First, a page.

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“I started writing in English when I was really young, but I just wasn’t good enough.” she recounts, “I was mimicking things I’d heard and I wasn’t able to find my own identity.” It was upon joining forces with Swedish writer Stefan Gräslund, that she began approaching the writing and recording process in an entirely different way. “I thought it was fun to sing somebody else's lyrics and sing in Swedish because I hadn’t done that before,” she says of 2006’s Vatten och bröd (Water & Bread). “I didn’t write any of the lyrics on that one, but that in itself represents a time when I was new to it all. It feels like the whole album is very apologetic. The sounds and the way I sing are almost childish.”

Maggio’s certainly come a long way since her debut. With five albums (three of which reached number one) and nearly a decade’s worth of performing under her belt, she’s become one of Sweden’s best loved festival staples. “Right now it’s all a lot of fun.” she remarks, wide eyed and with a gleeful grin. “At the beginning, when you haven’t played your new material before, it’s like hearing it all for the first time.”

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It’s like hearing it all for the first time...

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Today’s rehearsals come ahead of a summer schedule overflowing with festival headline slots and national stadium appearances. That being said, the prospect of entertaining a capacity crowd at Stockholm’s Olympic stadium is something of a new concept for this petite pop powerhouse. “For me, that’s not just another gig. It’s 30,000 people in one arena, which I’ve never done – except at festivals. This time it’s different. It’s only me.” It’s hard to determine whether the emotions flickering across her face are born out of fear, excitement, or a combination of the two. Appearances can be deceptive, and despite an afternoon spent commanding the stage under the full glare of a stadium-sized lighting rig, it’s easy to forget that Maggio too is only human.

“At bigger festivals I just want to breathe into a bag. I’ve been surprised by the amount of people and the amount of support you get at that one moment. With the Satan i Gratan (Satan In The Street) album, they would book me really early in the afternoon. They gave me a bad spot because they weren’t counting on so many people coming. I didn’t look out on stage before I went out, I was like, ‘yeah, it’s just another day’, and I got up on stage and there were like 50,000 people in front of the stage! I remember thinking, ‘SHIT! We should have rehearsed!’”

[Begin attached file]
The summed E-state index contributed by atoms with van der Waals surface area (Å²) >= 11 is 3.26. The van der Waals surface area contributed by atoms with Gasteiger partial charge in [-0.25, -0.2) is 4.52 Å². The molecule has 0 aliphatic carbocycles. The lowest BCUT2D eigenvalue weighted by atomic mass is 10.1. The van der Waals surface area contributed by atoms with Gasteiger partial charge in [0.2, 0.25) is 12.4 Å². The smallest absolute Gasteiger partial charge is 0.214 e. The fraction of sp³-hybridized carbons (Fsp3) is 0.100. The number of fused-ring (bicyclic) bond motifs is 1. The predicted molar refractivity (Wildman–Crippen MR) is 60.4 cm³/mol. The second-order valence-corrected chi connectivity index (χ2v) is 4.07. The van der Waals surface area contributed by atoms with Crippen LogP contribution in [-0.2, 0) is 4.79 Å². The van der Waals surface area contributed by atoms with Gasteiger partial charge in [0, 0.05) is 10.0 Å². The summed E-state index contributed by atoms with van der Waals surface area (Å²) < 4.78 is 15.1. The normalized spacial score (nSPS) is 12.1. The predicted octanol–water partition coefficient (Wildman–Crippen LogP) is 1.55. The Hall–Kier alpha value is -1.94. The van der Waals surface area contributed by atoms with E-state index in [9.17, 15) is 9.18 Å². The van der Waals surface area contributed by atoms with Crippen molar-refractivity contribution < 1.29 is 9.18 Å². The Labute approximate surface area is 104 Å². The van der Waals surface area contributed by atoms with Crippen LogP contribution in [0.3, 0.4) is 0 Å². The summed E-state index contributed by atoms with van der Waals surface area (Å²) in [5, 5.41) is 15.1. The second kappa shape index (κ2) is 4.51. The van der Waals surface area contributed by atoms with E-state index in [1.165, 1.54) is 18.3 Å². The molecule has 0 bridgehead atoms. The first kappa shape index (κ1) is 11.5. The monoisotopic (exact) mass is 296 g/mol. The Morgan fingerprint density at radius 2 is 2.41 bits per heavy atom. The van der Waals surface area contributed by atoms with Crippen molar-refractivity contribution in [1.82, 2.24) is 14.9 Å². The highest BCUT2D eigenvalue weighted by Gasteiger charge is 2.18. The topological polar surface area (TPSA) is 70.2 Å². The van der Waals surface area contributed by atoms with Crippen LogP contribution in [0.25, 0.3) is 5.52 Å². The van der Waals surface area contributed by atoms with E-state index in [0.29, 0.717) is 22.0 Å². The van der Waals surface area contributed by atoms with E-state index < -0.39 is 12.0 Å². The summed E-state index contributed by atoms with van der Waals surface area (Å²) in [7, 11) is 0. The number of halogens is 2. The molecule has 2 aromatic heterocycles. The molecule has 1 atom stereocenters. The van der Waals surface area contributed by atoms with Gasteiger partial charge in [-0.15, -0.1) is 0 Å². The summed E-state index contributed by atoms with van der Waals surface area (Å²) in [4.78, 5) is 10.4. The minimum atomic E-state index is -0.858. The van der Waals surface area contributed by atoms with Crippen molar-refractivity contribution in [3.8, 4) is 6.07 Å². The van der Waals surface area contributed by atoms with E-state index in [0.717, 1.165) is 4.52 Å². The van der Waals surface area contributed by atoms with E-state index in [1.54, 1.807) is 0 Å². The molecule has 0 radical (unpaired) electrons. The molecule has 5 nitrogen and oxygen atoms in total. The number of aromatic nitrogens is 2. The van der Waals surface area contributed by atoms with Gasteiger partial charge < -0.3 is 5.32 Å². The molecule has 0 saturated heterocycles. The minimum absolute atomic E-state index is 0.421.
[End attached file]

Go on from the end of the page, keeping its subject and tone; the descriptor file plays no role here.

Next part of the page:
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This time it’s different. It’s only me.

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As a country famed for spawning pure pop greats – from the likes of ABBA and Ace Of Base, through to more modern exports like Tove Lo and mega-producer Max Martin – it’s safe to say there’s something special in the Scandinavian water. “I think the biggest thing we have is our music education – we have these music schools and everything is free. We had eight or nine hours of music every week,” recounts Maggio. Weighing in on the debate, Philip Ekström, lead singer of Swedish band, The Mary Onettes has gone on the record as saying, “I feel that it's more about what you create in Sweden. It's really never about becoming famous. It's about being good at something. To sacrifice your life to something that you believe in.” It’s certainly food for thought.

Based on chart domination alone, Sweden is a nation producing more hook-filled power pop per capita than anywhere else in the world. And whether or not the nation’s education system or musical integrity have a pivotal role to play, there’s something to be said for this musical realm where blissful synths and soaring choruses keep you hooked, without understanding a bloody word they’re on about.

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Words: Danielle De Wolfe